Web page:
Employer Provisions

This new Act includes two major provisions that affect employers. The first makes it unlawful (by State law) to knowingly employ, hire, or continue to employ an unauthorized alien. The second mandates employers to use the E-Verify system to verify the employment eligibility of every new employee starting April 1, 2012 (or January 1, 2012 if contracting with any State-funded entity).

While we suspect the E-Verify system may be a little burdensome, its correct use will provide “protection” should the employee later be determined to be an unauthorized alien.   Additionally, the Act provides employers immunity from claims by terminated employees, provided the termination was within the law and not made in regard to race, ethnicity, or national origin but instead was consistent with the requirements of the law and Act.

Penalties for Non-Compliance

Penalties for first violation include:

  • Court ordered termination of every unauthorized alien;
  • Three year probation requiring quarterly reports to the local DA regarding each new employee;
  • File an affidavit with the DA regarding compliance; and
  • Business license suspended for up to ten (10) days for the violating location.

Penalty for second violation:

  • Permanent revocation of business license for violating location.

Penalty for third violation:

  • Permanent revocation of business license for all locations through-out the state.

While it remains improper to deduct any wages or compensation of any kind from state income or business taxes for the performance of any services paid to an unauthorized alien, the new Act imposes a penalty equal to ten (10) times the business expense deduction claimed in violation of the Act.

The Act also includes new causes of action for discrimination for failure to hire a “legal” job applicant or for discharging a “legal” employee while hiring or retaining any unauthorized alien that the employer should have reasonably known was unauthorized. Damages may include compensatory relief, court costs, and reasonable attorney fees.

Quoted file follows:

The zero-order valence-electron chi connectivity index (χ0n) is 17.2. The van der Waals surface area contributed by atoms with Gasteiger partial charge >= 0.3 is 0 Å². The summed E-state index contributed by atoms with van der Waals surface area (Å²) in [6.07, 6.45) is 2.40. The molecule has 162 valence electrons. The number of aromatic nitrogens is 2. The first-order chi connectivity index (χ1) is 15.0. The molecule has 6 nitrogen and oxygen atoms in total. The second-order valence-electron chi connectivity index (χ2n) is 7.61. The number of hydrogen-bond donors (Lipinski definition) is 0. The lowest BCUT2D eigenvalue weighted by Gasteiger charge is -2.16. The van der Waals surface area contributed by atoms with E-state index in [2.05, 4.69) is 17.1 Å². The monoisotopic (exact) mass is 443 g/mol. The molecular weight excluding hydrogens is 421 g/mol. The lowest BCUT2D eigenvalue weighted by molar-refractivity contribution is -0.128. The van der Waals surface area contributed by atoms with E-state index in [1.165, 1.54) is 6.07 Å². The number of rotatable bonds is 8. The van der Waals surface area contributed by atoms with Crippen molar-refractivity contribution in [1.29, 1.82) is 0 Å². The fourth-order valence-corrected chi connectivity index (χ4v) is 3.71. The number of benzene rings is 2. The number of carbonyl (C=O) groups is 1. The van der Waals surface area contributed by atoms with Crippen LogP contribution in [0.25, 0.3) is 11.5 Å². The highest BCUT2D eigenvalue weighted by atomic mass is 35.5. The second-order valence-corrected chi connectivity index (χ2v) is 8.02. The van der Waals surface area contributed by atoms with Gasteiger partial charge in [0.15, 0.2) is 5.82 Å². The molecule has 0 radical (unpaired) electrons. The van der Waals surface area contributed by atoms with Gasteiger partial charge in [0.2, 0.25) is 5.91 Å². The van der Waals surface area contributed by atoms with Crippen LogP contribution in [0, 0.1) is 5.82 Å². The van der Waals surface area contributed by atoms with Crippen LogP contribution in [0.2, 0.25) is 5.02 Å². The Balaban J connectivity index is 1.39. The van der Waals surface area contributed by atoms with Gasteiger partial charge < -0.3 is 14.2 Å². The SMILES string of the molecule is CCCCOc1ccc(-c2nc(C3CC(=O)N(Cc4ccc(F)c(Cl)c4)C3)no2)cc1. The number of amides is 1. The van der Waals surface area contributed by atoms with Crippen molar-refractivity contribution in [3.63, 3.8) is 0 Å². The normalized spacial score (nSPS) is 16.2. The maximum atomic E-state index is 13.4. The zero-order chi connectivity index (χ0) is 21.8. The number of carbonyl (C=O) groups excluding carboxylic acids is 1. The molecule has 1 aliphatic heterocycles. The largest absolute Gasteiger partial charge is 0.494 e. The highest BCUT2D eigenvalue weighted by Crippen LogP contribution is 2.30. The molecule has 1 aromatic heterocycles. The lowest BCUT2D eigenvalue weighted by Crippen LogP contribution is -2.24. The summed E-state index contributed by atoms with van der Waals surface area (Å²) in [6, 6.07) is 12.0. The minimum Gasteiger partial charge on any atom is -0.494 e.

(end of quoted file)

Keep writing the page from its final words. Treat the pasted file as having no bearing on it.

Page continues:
The Act allows any Alabamian to petition the Attorney General to bring enforcement action against a noncompliant business. Additionally, the Act makes it illegal for an unauthorized alien to apply for work, solicit work in a public or private business, or perform work as an employee or independent contractor. Violations are a Class C misdemeanor and are subject to a fine of up to $500.

Contractual Agreements Un-Enforceable

The courts will not enforce any contracts between a party and an unauthorized alien if the party had constructive knowledge that the unauthorized alien was “illegal” unless the contract did not require the unauthorized alien to remain in the U.S. for more than twenty-four (24) hours upon execution of the contract. Exceptions to this rule include: one (1) nights lodging, food to be consumed by the unauthorized alien, medical services, or travel to the unauthorized alien’s home country.

Contractor/Subcontractor Liabilities

A prime contractor will not be liable if it obtains an affidavit from its subcontractors that they are in compliance with the law. This should include a statement that they do not employ any unauthorized aliens and that they use the E-Verify system.

Definitions and Other Components Included in the Act

  • The Act includes self-employed individuals but excludes casual domestic labor performed within a household.
  • An unauthorized alien is anyone who is not a citizen or national of the United States and who is not authorized to work in the U.S. pursuant to federal law.
  • What is considered “reasonable knowledge” under Federal standards?
    • Unauthorized alien admits that he/she is unauthorized/illegal;
    • Employer fails to require the timely or correct completion of the I-9 Form (or use the E-Verify system starting April 1, 2012); or
    • Failure to act or follow-up on a “No-Match Letter” or “Tentative Nonconfirmation” from the E-Verify system.

What Should You Do?

  • Enroll in the E-Verify system at https://e-verify.uscis.gov/enroll/StartPage.aspx?JS=YES
  • Audit current I-9 practices and documentation to ensure compliance;
  • Designate and train responsible parties on the Alabama Immigration Act including I-9 and E-Verify;
  • Include an E-Verify policy in your employee handbook.
We know this new immigration law is very complex. Contact the Harris Law Firm. We offer services to help you run your business in the face of complexity.